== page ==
This years’ NIME conference, which took place at Goldsmiths University of London, featured a one day hackathon centered around assistive interfaces narrowing down disabling barriers to musical and creative expression. The challenge was the following: “Design a musical device that can be easily configured/modified to make music making accessible to all, including musicians with a disability”.
A hack by a member of our research team, Fiore Martin, won the prize related to this challenge!
Visual programming languages such as Max/Msp and Pure Data (PD) are well established in the community of sound designers, interactive artists, creative coders etc. However they are exclusively based on visual diagrams – small shapes representing unit generators, messages, numbers etc. and connection lines describing the signal flow through such objects – and are therefore inherently inaccessible to visually impaired users.
The CCmI Editor, which is based on the work I developed through my PhD research, sports a range of default diagram types (UML, tube map, mind maps, flow charts, circuit diagrams, etc.), but can be easily customized to accommodate new user-created types through its template interface and even more complex types by coding extensions of the nodes and edges of a diagram.
Hence the idea for this hackathon: extend the CCmI editor to make it mirror the PD language and hack it in order to make it output valid PD patches when a diagram is saved on a file with a .pd extension. This would allow visual impaired users to build a patch – PD programs are dubbed with this name – using the CCmI audio-haptic interface and then save the patch as a .pd file, ready to be open and executed within PD. Since the specifications of how PD patches are saved on files open, it was possible to reproduce the same format in a persistence module of the CCmI editor.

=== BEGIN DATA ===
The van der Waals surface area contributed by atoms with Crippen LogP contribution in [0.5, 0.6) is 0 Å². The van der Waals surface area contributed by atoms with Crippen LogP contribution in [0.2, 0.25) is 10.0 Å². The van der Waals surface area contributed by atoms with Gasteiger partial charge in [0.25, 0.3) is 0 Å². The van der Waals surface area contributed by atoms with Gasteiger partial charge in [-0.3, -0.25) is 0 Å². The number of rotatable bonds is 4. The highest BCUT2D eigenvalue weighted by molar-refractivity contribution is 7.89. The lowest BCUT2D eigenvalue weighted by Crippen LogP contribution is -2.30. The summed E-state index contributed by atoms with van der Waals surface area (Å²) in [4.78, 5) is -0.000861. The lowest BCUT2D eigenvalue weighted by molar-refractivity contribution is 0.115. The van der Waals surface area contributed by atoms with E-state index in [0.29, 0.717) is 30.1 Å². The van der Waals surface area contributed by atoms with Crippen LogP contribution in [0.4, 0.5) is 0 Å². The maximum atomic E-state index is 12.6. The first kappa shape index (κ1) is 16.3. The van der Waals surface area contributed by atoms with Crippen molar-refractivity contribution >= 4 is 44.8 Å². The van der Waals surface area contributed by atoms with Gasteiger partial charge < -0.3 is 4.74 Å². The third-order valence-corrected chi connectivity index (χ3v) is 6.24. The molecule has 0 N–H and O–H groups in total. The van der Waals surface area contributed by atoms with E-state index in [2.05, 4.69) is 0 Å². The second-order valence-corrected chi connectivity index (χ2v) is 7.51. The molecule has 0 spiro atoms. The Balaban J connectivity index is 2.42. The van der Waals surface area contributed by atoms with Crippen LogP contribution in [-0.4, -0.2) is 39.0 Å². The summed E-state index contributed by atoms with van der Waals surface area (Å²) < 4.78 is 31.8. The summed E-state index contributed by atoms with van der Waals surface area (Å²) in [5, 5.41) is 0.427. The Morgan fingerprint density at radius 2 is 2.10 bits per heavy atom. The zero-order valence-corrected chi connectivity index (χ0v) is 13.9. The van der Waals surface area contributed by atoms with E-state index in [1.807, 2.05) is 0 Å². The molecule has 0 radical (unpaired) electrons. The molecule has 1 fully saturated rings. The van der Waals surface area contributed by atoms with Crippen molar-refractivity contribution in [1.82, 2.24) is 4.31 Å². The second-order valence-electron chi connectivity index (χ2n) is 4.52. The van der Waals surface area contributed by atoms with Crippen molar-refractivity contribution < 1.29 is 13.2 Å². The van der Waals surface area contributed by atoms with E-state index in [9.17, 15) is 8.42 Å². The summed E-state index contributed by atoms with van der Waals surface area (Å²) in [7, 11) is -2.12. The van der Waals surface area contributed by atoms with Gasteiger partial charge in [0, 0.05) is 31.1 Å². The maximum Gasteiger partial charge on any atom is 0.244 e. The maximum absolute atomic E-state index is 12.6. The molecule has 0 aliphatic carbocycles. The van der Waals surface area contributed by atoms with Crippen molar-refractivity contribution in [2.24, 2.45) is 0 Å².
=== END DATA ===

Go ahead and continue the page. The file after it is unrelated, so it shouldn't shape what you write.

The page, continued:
In the time span of a one-day hackathon, only Objects, Numbers and Connections have been implemented and only one connection is can currently be created between inlets and outlets of any two elements. However this achievement opens up the possibility of a full implementation as well as new research questions, such as: how could the hierarchical structure be changed to accommodate a more effective representation of PD patches, based on PD-specific features ?
The code that resulted from the hackathon is available on the SoundSoftware platform, licensed under the GNU general public license.
More on the hierarchical structures that allows for non-visual interaction with diagrams can be found in these publications:
- Metatla, Oussama, Nick Bryan-Kinns, and Tony Stockman. “Interactive hierarchy-based auditory displays for accessing and manipulating relational diagrams.” Journal on Multimodal User Interfaces 5.3-4 (2012): 111-122.
- Metatla, Oussama, Nick Bryan-Kinns, and Tony Stockman. “Constructing relational diagrams in audio: the multiple perspective hierarchical approach.” Proceedings of the 10th international ACM SIGACCESS conference on Computers and accessibility. ACM, 2008.
Here is some videos of the CCmI Diagram editor in action: